Editors note: This is Part 1 of a two-part story. Look for the conclusion and the rest of Sara Pope’s story in Monday’s Daily Record.

Sara Pope’s return to Ellensburg in 2013 after 66 years away was, so to speak, coming back to her musical roots.

Pope, 71, credits her father and mother, Wendall and Elizabeth Kinney, for those deep family and musical roots that continue today in her daily life, and in the lives of her brothers and sisters, their spouses and their children, grandchildren, and her nieces and nephews.

“When you look at my mother and father’s life, and how their kids and grandchildren and great-grandchildren have got on, well, you might say music was in our genes, and it was passed on in most cases,” Pope said recently in recounting her family’s life journey. “Music has been a kind of uniting thread through our lives.”

That thread goes back to April 1918 when Sara’s father was born and when her father’s family later settled in Ellensburg.

The thread continues today through her family’s lives in singing, song-writing, and performing in bands, orchestras, musical theater, dance and accompaniment, and teaching music, dance performance and piano.

“Yes, the beat truly goes on and on,” Pope said with a wide smile.

An Ellensburg start

Pope’s parents — Wendall, now nearly 101, and Elizabeth, 95 — live in Bakersfield, Calif., but Wendall’s early years were spent in Ellensburg where his musical skills first blossomed, and when the radio age first came to the Kittitas Valley.

“I had quite a talent early on, I guess,” Wendall said in a recent telephone interview. “My dad grew up in Ellensburg and my mom, well, she could play piano by ear; any song she could hear she could play. I probably picked up my interest in music from her and away I went.”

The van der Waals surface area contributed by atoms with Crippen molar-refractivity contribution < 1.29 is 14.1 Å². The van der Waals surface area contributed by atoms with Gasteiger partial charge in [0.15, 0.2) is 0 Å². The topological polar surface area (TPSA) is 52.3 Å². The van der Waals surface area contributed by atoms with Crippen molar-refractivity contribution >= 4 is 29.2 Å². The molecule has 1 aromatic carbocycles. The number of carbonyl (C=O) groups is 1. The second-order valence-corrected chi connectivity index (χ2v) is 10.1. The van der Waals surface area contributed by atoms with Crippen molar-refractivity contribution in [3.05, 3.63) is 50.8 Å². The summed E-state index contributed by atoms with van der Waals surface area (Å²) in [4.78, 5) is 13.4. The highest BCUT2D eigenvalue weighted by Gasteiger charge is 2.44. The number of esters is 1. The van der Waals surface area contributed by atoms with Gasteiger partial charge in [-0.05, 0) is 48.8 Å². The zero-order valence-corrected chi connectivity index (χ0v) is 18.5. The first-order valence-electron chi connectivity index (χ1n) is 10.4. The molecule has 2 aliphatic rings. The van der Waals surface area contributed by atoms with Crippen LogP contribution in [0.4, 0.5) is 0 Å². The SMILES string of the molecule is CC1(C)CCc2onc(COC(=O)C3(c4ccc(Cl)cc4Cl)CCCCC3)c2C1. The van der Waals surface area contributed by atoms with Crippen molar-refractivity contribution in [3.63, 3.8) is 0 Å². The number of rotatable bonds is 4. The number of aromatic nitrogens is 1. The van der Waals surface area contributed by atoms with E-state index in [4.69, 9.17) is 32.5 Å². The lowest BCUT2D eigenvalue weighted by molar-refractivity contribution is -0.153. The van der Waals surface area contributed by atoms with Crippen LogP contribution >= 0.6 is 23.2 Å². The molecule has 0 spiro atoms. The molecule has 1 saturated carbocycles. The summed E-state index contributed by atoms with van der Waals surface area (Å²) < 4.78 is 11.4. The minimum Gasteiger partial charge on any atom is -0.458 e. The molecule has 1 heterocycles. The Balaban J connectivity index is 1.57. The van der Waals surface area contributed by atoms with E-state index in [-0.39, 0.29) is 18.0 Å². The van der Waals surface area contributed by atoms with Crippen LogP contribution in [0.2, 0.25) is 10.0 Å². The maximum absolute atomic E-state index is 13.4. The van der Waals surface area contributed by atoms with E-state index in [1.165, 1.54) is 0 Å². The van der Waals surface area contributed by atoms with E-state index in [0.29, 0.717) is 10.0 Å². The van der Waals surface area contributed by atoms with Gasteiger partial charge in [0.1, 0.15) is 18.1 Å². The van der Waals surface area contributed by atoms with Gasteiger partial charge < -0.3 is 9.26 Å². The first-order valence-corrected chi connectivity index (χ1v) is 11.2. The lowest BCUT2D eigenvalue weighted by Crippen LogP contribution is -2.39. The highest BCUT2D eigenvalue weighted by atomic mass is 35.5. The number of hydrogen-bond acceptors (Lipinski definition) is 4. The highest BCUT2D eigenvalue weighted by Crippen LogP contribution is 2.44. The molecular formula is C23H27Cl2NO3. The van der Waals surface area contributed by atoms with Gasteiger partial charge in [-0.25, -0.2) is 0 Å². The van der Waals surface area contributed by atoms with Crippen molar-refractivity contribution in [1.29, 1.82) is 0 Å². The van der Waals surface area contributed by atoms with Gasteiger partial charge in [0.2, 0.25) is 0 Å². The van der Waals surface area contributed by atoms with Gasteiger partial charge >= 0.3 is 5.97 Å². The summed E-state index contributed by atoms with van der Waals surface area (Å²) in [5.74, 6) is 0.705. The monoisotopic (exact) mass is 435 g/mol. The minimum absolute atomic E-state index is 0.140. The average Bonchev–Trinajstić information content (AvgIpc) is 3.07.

Wendall’s father and mother, Roy and Addie (Breedlove) Kinney, after marriage in Ellensburg, moved frequently to wherever his father’s accountant and bookkeeping work took him: Tacoma, Portland, Salem, Granger, Wenatchee and The Dalles, Ore.

They later decided on a life of farming in the Moses Lake area when Wendall was 11. A opportunity later arose to own and operate a farm in the Ellensburg and Kittitas Valley area, and lease another, and Wendall’s dad embraced it.

Wendall and his three younger sisters did chores on the farm, and Wendall’s music abilities were encouraged both at home and in school.

While attending Ellensburg High School, Wendall formed a dance band, The Blues Chasers, playing at high school proms and other occasions as far away as Toppenish.

“I could see that I was really gifted in music; I could play sax, trumpet, drums, vibraphone, you name it,” Wendall said with a laugh. “Sometimes, I guess, I kind of operated as a music director of sorts at the high school, you know, in band, orchestra and choir. I was all over the board.”

Wendall graduated in June 1935 in the midst of the Great Depression, and in fall 1935 began attending Central Washington Normal School, now Central Washington University. He wasn’t quite sure he wanted to be a music teacher, although he took classes toward that end. His main instrument was the piano and was active in choir, band and orchestra.

“I was versatile, that’s for sure,” Wendall said. “I could play most anything. I followed music wherever it took me.”

In his sophomore year he transferred to the University of Washington and continued as a music major. He dropped out in his junior year. He said he “didn’t see his preferred future as a music teacher” and, besides he needed a job to get by; the lingering effects of the Depression continued.

Music, more music

In Seattle he worked for Zinke’s shoe repair and at a Remington typewriter and shaver store. But in the evening on weekends he really worked from his heart. That’s when he played in swing bands at large dance ballrooms in the Seattle-Tacoma area.

After World War II started, and defense factories were going full bore, his band work included evening performances to midnight, then after swing shifts got out of the factories he played from 1 a.m. to 5 a.m.

By fall 1942, a call went out from the U.S. Navy for skilled musicians to form military bands to provide morale-boosting music at large naval bases and air stations. Wendall said he and his fellow bandmates enlisted in the Navy as a group in September 1942.